“Alas! for all the pretty women who marry dull men,
Go into the suburbs and never come out again,
Who lose their pretty faces, and dim their pretty eyes,
Because no one has skill or courage to organize.
What do these pretty women suffer when they marry?
They bear a boy who is like Uncle Harry,
A girl who is like Aunt Eliza, and not new,
These old, dull races must breed true.
I would enclose a common in the sun,
And let the young wives out to laugh and run;
I would steal their dull clothes and go away,
And leave the pretty naked things to play.
Then I would make a contract with hard Fate
That they see all the men in the world and choose a mate,
And I would summon all the pipers in the town
That they dance with Love at a feast, and dance him down.
From the gay unions of choice
We'd have a race of splendid beauty and of thrilling voice.
The World whips frank, gay love with rods,
But frankly, gaily shall we get the gods. “
- Anna Wickham, Meditation at Kew, 1921
Parts of my backyard garden are like an arranged marriage between incompatible plants - and work as well together as you'd expect under such circumstances. Once I insisted on putting things together that nature never would. For example, I’ve tried to grow a weeping cherry tree at the foot of my waterfall. But the soil it too hot and dry there, especially now that much of the shade canopy has been lost as the giant pine in the center of the yard self-prunes to survive.
Once, I planted tulip bulbs next to watsonia bulbs in the place where the cherry tree died more than ten years ago. Natives to South Africa, watsonia (aka sword lily) need little water, thrive in hot weather, and survive in any old soil. Tulips, not so much. Once I fertilized the crap out of everything I planted, mistakenly believing all growing things liked hefty doses of chemical vitamins. In my harsh climate unsustainable things like cherry trees need richly composted soil and appreciate fertilizers. Natives aren’t fussy about soil, and clearly are not amused by fertilizer.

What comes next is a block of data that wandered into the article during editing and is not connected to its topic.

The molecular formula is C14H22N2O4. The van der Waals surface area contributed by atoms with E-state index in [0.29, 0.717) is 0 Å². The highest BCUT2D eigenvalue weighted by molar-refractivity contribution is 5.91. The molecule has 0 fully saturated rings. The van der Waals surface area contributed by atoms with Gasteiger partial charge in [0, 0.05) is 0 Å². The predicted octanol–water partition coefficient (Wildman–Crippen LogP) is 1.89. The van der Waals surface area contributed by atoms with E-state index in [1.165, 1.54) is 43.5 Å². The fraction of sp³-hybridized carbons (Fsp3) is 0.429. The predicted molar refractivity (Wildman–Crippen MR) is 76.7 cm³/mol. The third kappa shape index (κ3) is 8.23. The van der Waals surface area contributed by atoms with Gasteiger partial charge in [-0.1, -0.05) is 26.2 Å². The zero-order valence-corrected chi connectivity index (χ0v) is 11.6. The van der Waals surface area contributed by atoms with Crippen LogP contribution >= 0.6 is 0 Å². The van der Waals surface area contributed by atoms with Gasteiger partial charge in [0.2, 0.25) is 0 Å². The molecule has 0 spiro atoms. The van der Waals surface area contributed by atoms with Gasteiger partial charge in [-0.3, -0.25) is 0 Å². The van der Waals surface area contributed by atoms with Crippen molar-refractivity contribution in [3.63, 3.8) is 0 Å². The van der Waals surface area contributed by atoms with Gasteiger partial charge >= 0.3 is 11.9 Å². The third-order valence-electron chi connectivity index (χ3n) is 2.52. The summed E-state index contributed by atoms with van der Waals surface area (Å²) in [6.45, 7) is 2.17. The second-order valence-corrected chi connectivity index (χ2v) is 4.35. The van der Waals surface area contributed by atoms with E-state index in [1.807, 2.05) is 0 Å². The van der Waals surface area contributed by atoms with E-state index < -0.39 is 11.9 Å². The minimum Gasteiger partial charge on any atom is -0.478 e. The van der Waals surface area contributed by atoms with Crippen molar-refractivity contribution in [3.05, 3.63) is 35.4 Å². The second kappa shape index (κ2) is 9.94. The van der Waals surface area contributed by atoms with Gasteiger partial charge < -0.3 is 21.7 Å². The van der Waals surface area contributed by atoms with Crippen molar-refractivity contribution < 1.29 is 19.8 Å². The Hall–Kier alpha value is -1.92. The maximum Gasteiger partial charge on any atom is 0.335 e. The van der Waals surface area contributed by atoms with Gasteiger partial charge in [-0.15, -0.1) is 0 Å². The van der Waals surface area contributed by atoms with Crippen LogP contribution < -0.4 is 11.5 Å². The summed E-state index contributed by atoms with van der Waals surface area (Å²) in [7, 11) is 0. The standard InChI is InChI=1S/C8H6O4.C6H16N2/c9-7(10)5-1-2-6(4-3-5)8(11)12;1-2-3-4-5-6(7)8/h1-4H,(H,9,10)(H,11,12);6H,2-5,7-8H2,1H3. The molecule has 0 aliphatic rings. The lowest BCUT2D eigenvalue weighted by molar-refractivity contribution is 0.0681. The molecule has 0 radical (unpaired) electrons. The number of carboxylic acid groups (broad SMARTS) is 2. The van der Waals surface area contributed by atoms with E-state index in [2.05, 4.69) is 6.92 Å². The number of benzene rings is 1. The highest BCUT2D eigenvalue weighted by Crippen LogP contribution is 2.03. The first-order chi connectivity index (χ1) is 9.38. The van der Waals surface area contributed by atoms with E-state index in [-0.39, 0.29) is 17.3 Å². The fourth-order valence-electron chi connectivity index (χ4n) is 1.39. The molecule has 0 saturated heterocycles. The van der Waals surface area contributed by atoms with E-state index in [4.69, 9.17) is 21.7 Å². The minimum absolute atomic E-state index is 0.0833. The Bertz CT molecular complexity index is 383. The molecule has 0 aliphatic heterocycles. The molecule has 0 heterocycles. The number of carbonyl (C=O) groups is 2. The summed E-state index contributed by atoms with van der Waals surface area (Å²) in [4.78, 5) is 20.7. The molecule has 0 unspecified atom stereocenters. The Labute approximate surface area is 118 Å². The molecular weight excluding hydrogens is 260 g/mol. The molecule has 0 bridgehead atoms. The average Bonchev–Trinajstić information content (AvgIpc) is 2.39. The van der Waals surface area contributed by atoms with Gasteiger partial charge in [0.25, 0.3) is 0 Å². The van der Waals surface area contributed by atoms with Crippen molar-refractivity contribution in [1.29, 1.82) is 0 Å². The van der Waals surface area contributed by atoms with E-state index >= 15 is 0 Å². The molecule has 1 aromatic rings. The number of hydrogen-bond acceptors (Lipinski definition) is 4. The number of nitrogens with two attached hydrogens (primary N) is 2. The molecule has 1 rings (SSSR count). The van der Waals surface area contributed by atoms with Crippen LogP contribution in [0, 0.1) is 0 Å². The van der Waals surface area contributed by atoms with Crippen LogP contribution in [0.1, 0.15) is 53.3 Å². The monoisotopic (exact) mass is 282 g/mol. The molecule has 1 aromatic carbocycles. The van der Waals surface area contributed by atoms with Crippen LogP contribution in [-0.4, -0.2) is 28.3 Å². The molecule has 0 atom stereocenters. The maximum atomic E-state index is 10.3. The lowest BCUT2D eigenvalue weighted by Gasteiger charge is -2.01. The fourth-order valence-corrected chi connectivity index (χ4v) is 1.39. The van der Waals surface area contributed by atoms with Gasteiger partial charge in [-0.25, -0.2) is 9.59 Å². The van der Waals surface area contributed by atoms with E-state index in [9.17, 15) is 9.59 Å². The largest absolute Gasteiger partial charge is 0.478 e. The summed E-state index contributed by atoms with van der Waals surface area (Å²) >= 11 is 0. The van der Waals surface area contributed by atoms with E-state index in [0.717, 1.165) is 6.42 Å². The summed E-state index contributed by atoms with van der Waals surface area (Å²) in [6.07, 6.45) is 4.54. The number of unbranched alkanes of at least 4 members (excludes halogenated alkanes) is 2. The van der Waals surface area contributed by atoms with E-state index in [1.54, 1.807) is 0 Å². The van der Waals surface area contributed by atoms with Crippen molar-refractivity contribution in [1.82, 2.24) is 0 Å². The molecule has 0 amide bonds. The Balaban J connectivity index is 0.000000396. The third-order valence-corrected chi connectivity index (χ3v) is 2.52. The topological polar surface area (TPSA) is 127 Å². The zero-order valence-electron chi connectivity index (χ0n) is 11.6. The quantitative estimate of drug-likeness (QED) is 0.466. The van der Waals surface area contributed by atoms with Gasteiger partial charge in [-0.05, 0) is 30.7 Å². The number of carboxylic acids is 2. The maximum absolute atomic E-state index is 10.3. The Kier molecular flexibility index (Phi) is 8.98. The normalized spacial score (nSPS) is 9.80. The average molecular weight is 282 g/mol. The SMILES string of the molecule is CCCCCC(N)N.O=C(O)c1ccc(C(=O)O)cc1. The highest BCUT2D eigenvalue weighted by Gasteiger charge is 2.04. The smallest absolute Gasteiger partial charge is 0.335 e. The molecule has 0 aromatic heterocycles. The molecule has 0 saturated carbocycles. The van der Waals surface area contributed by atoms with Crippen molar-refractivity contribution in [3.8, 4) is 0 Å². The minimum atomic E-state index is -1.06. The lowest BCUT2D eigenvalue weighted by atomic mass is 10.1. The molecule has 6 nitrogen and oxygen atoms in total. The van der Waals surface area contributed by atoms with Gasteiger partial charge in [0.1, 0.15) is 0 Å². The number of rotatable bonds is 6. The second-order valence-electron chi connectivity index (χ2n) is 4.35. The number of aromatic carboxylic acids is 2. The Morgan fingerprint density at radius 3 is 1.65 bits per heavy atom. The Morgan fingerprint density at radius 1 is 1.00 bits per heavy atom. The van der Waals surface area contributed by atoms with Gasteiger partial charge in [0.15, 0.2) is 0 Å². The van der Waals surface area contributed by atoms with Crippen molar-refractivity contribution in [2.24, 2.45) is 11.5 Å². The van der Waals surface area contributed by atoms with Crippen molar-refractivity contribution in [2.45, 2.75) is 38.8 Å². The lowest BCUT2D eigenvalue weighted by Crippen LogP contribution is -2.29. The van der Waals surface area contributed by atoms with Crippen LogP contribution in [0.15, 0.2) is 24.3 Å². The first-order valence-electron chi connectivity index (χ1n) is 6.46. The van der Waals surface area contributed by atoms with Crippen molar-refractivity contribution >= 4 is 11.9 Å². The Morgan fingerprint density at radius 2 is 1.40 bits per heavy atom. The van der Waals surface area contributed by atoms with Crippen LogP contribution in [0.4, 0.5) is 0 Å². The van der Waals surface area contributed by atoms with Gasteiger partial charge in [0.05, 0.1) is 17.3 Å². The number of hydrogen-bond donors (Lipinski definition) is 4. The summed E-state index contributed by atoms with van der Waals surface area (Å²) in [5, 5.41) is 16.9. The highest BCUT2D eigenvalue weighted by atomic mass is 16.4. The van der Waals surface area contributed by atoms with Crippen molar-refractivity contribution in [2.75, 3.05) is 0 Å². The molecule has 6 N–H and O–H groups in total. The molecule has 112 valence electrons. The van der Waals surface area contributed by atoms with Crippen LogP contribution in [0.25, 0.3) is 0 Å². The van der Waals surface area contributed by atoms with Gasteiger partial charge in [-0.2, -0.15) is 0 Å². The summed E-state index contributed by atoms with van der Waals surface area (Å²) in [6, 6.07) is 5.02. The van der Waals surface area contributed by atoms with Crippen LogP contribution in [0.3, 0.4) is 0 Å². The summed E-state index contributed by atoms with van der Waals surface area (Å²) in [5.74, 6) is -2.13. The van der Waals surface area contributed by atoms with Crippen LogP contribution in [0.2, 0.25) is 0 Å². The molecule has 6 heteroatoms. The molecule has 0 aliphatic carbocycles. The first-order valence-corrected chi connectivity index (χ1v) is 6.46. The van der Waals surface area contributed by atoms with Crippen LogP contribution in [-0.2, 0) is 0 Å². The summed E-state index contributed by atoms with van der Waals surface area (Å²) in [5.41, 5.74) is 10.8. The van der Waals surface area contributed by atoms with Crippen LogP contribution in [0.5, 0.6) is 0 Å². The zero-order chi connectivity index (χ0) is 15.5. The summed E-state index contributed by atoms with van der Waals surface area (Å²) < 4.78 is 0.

I’ve always loved this meditation best of all Anna Wickham’s poems. I’m particularly drawn to the first two lines. I think she was way ahead of her time about the effect of dull suburbia that Betty Friedan captured 30 years later in The Feminine Mystique (1965). She described suburbia as modeled in the prototypical post-war suburb Levittown PA, where The Greatest Generation(tm) - our parents - settled to breed boys like Uncle Harry, and to mow identical lawns. Fortunately, one metaphor that doesn’t fit my garden these days is the dull suburban landscape – boxwood hedges flanking the front door and each boundary between yards marked with singularly unimaginative borders of hothouse pastel button-shaped flowers.
When I grew up, Mrs. G, a few houses up the hill across the street used to spend summer afternoons with an old screwdriver and a plastic bucket, crawling around her front yard and meticulously digging up dandelions that dared to encroach on the uniform green patch nobody was permitted to cut across. Perhaps she was pretty once, but my recollection of her is a woman in a faded gingham apron, dulled by her narrow life.
I graduated from high school the year Betty’s book came out and changed my life. Those were the days when Mrs. G embodied the opposite of Goethe's man who could stand anything except a succession of ordinary days.
But – holy crap – who wants to groom a flat green slab nobody may touch - especially in the dry desert my yard is becoming? My yard is decorated this rainy season, by yellow oxalis and dandelions, both unruly yellow weeds. They are my yard’s stubborn anarchists, sewing insurgent chaos for me amid a succession of ordinary days. I may not be ready to dance naked in the sun – but to this day, I can’t bear to dig up a dandelion.